Overcoming the challenges of the Computing curriculum

Overcoming the challenges of the Computing curriculum

One of the major challenges for teachers and school leaders is how to meet the challenge of the Computing curriculum, especially at Primary and Lower Secondary and provide a rounded, thought provoking and engaging curriculum for students to help prepare them for the world ahead...

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One of the major challenges for teachers and school leaders is how to meet the challenge of the Computing curriculum, especially at Primary and Lower Secondary and provide a rounded, thought provoking and engaging curriculum for students to help prepare them for the world ahead and inspire more to take computing-based courses at Key Stage 4 and beyond.

One thing to remember about any Computing curriculum is that it is a living and more importantly, evolving piece of work. Many subjects are static by their nature, the ways of delivering it may change but the subject matter may not. The current UK Computing curriculum was written in 2013 with a focus on computer science, digital media and the responsible use of computers. Our interpretation of these topics is linked directly to technological advances, government initiatives and most importantly how computing infrastructure is becoming integrated with every aspect of our lives.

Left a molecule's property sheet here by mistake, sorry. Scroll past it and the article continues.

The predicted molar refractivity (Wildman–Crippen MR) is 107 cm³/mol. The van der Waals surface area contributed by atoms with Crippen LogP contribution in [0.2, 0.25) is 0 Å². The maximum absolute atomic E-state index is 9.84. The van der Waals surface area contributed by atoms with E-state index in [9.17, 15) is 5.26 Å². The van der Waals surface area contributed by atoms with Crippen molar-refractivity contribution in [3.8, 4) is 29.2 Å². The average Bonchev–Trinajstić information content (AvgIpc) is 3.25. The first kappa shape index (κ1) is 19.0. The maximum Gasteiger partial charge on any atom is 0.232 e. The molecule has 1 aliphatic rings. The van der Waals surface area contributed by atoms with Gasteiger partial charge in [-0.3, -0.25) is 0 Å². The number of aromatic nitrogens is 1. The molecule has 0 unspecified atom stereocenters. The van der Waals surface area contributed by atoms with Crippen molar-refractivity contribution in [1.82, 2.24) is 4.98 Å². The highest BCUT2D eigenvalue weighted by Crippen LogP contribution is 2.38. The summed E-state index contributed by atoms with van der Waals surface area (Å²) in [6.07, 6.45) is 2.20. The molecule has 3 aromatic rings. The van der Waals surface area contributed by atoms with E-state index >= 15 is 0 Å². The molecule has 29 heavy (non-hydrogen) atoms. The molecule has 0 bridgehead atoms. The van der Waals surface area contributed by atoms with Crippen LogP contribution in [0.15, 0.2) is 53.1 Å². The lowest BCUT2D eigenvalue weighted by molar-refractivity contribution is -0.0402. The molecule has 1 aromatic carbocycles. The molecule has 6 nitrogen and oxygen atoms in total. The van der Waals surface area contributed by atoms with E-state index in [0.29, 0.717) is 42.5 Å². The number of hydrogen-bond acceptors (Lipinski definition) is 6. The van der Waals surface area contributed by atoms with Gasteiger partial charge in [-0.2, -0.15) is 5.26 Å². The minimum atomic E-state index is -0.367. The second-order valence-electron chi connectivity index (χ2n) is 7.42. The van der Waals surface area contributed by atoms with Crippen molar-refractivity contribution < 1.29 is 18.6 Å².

With this in mind I would like to outline a few ideas on how to look at this challenge, many of which I tried out myself as a computing teacher.

What’s it like in there?

Ask a computing class what it looks like inside a desktop computer and replies will range from “lots of wires” to “chips” and very occasionally you will find a student who’s older sibling or relative has built their own computer and they got to take a look. Removing the mystery about technology is key at any age and every computing classroom I was in had a large box of unwanted computer components. These are great for handing around the class and discussing their purpose. Ask your network manager and I guarantee they will have a box of motherboards, memory and hard drives they just couldn’t throw away!

A really useful demonstration is to collect enough parts and cables to actually build a PC in front of the class, getting students involved in connecting them together. Maybe connecting the power isn’t a great idea (!) but the discussion it generates feeds into every computer system, from a smartphone to a games console – they all have the same parts.

Programming an unbreakable computer

The Raspberry Pi is a $35 computer (there are similar products out there) but I’ve found this one to have the most online support and so many ideas for its use. Classroom computers are essential to the infrastructure of any school and no network manager will allow you to take ten computers, reinstall the operating system and try out applications written by students if there is any risk of causing system damage. A set of 10 Raspberry Pi computers costs the same as one commercial desktop and it is really hard to break it. Mess up the operating system? Simply wipe and start again. Write a program that deletes everything on the computer? Just wipe and start again. Products like this are a great way to move beyond theory and really get students involved.